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Hackers targeting military

Iranian hackers targeting military and defence industries

A group of Iranian hackers have used Facebook and other platforms to target military personnel and companies in defence and aerospace industries in the US but also to a lesser extent in Europe. They have used a variety of tactics to identify targets and infect their devices with malwar3e to spy on them.

Facebook says the company has identified them and stopped their ability to use Facebook to distribute malware and organize espionage operations across the internet.

We shared our findings and threat indicators with industry peers so they too can detect and mitigate this activity. To disrupt this operation, we blocked malicious domains from being shared on our platform, took down the group’s accounts and notified people who we believe were targeted by this threat actor.


The group is known in the security industry as Tortoiseshell, the company said in a blog post. The group´s activity whose activity was ”previously reported to mainly focus on the information technology industry in the Middle East. In an apparent expansion of malicious activity to other regions and industries, our investigation found them targeting military personnel and companies in the defense and aerospace industries primarily in the US, and to a lesser extent in the UK and Europe. This group used various malicious tactics to identify its targets and infect their devices with malware to enable espionage.”

”This activity had the hallmarks of a well-resourced and persistent operation, while relying on relatively strong operational security measures to hide who’s behind it.”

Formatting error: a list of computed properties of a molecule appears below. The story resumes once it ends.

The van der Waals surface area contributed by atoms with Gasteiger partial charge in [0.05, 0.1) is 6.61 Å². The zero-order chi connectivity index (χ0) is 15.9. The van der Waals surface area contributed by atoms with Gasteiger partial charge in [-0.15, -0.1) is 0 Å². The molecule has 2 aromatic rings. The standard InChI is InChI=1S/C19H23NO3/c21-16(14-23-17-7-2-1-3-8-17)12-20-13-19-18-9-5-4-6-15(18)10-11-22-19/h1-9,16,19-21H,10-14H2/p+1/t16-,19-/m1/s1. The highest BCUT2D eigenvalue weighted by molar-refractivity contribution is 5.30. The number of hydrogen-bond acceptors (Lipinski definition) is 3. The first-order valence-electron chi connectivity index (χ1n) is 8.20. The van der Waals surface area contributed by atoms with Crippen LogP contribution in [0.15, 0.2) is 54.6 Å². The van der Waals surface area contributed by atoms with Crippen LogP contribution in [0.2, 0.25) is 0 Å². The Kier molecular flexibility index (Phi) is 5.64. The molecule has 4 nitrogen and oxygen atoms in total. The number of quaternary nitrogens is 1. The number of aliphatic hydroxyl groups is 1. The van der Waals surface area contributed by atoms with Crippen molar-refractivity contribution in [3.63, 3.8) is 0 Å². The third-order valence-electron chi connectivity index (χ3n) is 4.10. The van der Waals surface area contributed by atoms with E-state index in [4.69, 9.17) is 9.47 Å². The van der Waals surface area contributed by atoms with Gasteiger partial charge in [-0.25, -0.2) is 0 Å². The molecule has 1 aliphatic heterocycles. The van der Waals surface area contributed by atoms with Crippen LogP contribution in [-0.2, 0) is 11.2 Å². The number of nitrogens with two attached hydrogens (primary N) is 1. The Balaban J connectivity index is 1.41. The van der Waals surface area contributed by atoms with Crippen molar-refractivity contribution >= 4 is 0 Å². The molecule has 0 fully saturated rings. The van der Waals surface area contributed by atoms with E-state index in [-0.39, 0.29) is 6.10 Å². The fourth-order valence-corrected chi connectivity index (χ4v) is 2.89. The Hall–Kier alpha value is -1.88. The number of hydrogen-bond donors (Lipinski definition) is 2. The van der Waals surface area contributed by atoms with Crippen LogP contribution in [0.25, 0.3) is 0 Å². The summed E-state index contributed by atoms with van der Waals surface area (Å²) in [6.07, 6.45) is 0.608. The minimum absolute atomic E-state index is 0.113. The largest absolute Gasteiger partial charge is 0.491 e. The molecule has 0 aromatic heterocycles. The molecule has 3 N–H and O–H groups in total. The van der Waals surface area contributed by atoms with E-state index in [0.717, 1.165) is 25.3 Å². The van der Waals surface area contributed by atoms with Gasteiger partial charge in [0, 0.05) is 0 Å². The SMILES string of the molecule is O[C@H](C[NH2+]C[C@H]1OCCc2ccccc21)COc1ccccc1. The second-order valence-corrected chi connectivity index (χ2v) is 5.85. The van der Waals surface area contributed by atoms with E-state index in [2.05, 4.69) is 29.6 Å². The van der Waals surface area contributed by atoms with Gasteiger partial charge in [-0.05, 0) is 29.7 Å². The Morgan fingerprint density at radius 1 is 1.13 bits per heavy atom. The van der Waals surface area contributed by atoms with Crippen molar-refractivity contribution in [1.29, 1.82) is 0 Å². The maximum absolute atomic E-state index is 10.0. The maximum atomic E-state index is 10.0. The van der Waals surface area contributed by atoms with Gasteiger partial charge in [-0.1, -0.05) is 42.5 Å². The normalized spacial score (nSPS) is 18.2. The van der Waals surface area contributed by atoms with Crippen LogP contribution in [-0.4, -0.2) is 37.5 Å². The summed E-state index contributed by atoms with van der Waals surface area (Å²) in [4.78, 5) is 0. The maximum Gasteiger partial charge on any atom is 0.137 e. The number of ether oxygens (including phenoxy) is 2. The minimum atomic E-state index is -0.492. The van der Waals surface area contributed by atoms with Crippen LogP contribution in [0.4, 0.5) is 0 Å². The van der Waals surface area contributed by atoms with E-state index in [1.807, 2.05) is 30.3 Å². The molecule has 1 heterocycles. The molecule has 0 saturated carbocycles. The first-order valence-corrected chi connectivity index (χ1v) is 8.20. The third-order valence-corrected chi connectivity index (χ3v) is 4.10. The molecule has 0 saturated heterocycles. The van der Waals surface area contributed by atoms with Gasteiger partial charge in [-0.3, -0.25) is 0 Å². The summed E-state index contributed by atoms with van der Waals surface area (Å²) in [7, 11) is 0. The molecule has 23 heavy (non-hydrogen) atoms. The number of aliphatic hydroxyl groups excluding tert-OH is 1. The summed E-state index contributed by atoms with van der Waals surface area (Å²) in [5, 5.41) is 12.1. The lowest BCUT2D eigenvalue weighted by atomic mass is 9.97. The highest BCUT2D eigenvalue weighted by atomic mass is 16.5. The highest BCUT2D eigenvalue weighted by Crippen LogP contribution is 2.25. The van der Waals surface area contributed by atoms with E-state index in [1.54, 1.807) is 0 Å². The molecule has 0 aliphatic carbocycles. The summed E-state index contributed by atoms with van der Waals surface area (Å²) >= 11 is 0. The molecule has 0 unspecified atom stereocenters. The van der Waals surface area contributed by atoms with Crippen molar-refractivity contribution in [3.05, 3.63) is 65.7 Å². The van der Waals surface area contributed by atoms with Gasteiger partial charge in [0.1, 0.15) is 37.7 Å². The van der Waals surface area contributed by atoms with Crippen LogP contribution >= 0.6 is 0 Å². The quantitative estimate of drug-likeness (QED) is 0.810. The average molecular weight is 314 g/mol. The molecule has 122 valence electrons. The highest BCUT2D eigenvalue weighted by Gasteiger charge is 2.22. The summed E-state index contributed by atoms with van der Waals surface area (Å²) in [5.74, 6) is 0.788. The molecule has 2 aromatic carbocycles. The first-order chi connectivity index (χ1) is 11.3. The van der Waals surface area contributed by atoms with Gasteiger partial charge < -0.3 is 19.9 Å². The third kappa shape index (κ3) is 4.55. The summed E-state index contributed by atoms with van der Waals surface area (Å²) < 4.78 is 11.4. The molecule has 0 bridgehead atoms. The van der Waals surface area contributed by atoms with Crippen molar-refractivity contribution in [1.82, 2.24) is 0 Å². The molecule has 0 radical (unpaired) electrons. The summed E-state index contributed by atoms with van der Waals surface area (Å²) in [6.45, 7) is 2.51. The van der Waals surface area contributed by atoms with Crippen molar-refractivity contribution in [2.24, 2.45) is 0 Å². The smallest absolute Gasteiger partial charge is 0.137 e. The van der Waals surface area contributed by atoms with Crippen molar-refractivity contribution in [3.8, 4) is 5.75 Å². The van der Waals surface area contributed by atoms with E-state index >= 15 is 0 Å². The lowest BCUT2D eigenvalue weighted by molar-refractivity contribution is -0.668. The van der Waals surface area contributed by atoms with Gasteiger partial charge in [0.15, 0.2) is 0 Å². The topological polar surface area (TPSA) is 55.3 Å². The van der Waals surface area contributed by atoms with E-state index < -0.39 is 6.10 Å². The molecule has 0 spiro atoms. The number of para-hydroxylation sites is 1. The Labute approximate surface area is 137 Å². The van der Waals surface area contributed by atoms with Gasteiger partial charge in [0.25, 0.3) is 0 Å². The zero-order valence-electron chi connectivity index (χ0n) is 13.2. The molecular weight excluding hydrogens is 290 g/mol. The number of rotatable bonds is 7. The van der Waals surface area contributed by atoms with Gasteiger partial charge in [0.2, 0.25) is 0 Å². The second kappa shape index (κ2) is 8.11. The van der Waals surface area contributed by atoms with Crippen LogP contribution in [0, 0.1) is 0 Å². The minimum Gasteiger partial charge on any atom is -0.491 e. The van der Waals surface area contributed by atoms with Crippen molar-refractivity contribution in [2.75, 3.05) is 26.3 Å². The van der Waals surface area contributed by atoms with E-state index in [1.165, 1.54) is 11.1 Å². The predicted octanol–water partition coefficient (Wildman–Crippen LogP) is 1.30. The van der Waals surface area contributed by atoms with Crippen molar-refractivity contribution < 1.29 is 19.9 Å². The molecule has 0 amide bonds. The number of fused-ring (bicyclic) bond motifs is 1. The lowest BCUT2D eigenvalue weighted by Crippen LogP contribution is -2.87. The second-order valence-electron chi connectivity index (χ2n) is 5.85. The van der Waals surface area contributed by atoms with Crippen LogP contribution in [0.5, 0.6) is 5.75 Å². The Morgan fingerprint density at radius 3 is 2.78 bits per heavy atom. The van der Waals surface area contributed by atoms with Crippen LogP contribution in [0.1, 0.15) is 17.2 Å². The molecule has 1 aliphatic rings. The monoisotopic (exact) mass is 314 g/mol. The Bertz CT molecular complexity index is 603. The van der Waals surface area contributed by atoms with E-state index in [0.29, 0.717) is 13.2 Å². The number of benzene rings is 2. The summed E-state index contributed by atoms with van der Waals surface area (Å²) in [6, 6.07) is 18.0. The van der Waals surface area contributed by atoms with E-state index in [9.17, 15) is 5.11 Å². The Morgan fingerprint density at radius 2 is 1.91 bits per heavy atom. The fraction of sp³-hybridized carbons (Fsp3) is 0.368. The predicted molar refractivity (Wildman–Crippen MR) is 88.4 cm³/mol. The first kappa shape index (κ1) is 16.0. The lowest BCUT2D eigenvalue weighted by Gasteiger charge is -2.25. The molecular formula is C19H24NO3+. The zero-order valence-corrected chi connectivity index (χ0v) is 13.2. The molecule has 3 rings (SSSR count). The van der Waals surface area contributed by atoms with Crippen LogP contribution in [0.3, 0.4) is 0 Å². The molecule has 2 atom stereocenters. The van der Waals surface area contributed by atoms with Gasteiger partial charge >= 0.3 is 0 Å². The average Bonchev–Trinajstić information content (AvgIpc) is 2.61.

“Our platform was one of the elements of the much broader cross-platform cyber espionage operation, and the group’s activity on Facebook manifested primarily in social engineering and driving people off-platform (e.g. email, messaging and collaboration services and websites), rather than directly sharing the malware itself.”

Tortoiseshell used fake online personas to contact its targets, build trust and trick them into clicking on malicious links. These fictitious personas had profiles across multiple social media platforms to make them appear more credible. targets.


The group created a set of tailored domains designed to attract particular targets within the aerospace and defense industries like fake recruiting websites.

This group used custom malware tools we believe to be unique to their operations, including full-featured remote-access trojans, device and network reconnaissance tools and keystroke loggers. Among these tools, they continued to develop and modify their malware for Windows known as Syskit, which they’ve used for years. They also shared links to malicious Microsoft Excel spreadsheets, which enabled malware to perform various system commands to profile the victim’s machine”, Facebook said.

”Our investigation and malware analysis found that a portion of their malware was developed by Mahak Rayan Afraz (MRA), an IT company in Tehran with ties to the Islamic Revolutionary Guard Corps (IRGC). Some of the current and former MRA executives have links to companies sanctioned by the US government.”

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